The role of Wnt signaling on Tooth Extraction Wound Healing: Narrative review

Christian Khoswanto, Ira Kusuma Dewi

Research output: Contribution to journalReview articlepeer-review


Compared to an incisional skin or mucosal wound, a tooth extraction wound results in far more soft tissue loss. A blood clot instantly fills the gap left by the extracted tooth. An embryonic type of bone forms during the healing of extraction wounds, and mature bone only later replaces it. Osteocytes in embryonic bone, also known as coarse fibrillar bone or immature bone, differ from those in adult bone in terms of number, size, and irregular arrangement. This immature bone is more radiolucent than mature bone due to the higher cell density and the smaller volume of calcified intercellular material. The Wnt gene family contains genes that encode secreted signaling proteins that have good promise for promoting bone regeneration. However, we still have a limited understanding the interplay of the molecular elements of the Wnt pathway in signal transduction, from ligand detection on the cell surface to transcription of target genes in the nucleus. We discuss the function of Wnt signaling molecules in this review, in tissue repair following tooth extraction and present recent results about these molecules. Conclusions: Wnt signaling activity helps to hasten bone regeneration while bone healing is slowed down by mutations in LRP5/6 or β-catenin.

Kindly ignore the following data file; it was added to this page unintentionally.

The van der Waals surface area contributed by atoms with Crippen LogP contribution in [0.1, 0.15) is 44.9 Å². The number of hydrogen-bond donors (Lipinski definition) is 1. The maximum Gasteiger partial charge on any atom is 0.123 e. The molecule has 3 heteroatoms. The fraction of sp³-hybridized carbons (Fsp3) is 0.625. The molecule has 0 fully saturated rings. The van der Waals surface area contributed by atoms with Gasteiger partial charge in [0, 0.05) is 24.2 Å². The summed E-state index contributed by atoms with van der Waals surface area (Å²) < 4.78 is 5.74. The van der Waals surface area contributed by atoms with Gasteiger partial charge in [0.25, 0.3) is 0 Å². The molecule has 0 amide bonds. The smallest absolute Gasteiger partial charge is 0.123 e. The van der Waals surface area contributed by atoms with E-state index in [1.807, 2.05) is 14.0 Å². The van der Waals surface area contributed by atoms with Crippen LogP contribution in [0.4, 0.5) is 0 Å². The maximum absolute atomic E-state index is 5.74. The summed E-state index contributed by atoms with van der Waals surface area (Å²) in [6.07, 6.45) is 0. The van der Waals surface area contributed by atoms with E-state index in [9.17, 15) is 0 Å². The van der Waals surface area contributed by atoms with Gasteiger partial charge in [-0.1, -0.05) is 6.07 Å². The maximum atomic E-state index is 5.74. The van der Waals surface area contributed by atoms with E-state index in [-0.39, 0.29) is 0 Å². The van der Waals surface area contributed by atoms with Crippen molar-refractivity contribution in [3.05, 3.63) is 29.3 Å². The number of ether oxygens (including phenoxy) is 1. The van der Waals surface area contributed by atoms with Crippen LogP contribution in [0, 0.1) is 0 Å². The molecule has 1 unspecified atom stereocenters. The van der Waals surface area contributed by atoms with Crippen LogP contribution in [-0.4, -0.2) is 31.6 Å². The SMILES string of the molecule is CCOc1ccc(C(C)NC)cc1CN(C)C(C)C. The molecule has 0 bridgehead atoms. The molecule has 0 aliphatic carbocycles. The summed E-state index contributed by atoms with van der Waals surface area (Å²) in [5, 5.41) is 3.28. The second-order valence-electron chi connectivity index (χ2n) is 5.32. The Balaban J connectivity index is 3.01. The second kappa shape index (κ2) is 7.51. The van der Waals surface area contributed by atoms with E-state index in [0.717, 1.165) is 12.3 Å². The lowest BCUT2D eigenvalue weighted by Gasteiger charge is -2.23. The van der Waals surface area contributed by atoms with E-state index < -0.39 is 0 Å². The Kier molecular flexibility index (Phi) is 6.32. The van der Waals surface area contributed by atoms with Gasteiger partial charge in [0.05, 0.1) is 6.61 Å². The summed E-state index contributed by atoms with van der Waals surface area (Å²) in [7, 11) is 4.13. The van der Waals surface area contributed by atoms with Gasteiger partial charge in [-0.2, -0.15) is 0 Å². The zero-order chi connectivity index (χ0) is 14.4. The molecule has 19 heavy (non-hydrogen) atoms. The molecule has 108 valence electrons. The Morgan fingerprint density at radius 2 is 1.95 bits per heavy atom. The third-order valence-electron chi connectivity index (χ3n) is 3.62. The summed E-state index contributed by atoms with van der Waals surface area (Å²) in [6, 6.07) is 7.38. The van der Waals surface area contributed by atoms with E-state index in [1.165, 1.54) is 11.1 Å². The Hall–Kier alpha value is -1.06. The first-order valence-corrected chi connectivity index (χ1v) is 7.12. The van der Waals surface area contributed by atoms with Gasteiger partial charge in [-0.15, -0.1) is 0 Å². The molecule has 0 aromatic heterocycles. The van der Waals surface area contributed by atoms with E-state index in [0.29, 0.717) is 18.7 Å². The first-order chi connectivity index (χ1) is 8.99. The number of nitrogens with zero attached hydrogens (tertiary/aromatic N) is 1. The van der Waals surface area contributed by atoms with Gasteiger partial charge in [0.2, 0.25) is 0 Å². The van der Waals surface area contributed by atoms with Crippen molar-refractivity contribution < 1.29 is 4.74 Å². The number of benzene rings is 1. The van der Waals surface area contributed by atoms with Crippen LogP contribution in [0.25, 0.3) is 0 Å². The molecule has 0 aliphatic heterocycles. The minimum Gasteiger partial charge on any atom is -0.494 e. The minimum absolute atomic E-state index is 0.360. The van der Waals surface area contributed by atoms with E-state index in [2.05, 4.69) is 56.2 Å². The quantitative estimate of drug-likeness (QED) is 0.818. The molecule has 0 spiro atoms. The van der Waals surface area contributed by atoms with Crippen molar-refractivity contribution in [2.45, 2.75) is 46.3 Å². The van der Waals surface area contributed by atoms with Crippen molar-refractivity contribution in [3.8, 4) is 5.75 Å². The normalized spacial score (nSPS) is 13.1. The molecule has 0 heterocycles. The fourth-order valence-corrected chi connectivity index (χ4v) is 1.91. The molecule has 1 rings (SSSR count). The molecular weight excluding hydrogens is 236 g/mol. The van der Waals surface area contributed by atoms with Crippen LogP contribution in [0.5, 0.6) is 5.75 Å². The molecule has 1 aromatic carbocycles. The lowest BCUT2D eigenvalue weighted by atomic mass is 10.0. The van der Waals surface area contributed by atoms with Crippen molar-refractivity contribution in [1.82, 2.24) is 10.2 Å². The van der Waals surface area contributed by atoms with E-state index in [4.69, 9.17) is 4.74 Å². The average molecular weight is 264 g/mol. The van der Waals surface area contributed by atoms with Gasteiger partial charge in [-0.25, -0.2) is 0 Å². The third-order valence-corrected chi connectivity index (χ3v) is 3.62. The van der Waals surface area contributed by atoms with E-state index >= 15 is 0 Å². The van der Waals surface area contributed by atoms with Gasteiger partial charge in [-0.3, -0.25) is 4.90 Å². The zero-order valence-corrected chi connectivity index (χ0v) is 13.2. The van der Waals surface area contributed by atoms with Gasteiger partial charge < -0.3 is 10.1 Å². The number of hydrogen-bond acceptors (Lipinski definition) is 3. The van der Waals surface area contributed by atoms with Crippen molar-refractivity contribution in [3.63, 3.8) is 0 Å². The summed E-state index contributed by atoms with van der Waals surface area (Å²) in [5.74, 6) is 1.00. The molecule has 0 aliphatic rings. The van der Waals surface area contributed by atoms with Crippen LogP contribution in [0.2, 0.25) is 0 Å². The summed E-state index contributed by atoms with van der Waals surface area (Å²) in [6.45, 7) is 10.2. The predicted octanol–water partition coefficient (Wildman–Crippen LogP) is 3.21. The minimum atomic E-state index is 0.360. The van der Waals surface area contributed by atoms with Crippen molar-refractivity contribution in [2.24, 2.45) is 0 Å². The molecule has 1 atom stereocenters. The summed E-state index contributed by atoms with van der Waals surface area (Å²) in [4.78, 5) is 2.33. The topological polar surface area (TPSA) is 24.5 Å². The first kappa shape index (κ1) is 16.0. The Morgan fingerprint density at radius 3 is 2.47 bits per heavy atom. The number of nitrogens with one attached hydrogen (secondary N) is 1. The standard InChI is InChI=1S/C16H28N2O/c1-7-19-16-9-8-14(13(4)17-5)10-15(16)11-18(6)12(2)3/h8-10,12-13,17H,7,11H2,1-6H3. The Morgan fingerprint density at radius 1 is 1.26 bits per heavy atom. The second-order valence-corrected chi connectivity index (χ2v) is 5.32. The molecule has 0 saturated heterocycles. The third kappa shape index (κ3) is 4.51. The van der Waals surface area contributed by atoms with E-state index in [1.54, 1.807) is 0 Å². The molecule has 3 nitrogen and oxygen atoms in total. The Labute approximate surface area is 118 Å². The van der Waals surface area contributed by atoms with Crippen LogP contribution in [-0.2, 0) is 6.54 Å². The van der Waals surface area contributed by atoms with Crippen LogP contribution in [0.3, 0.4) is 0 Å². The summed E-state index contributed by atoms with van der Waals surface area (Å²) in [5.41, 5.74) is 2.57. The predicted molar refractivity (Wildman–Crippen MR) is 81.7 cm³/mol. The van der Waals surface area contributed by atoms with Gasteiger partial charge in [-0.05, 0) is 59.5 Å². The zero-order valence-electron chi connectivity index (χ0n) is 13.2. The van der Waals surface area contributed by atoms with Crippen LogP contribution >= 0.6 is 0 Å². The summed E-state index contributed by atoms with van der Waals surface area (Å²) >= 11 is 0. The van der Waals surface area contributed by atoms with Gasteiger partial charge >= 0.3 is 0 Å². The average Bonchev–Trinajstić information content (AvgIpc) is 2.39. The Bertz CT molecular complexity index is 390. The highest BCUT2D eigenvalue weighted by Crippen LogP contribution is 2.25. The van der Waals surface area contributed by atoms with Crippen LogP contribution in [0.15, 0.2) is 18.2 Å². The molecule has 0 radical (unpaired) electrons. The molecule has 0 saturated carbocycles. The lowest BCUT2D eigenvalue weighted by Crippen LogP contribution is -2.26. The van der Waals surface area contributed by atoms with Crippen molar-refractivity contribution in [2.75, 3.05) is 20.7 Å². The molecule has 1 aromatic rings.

Original languageEnglish
Pages (from-to)516-520
Number of pages5
JournalSaudi Dental Journal
Issue number4
Publication statusPublished - Apr 2024


  • Tooth Extraction
  • Wnt Signaling
  • Wound Healing


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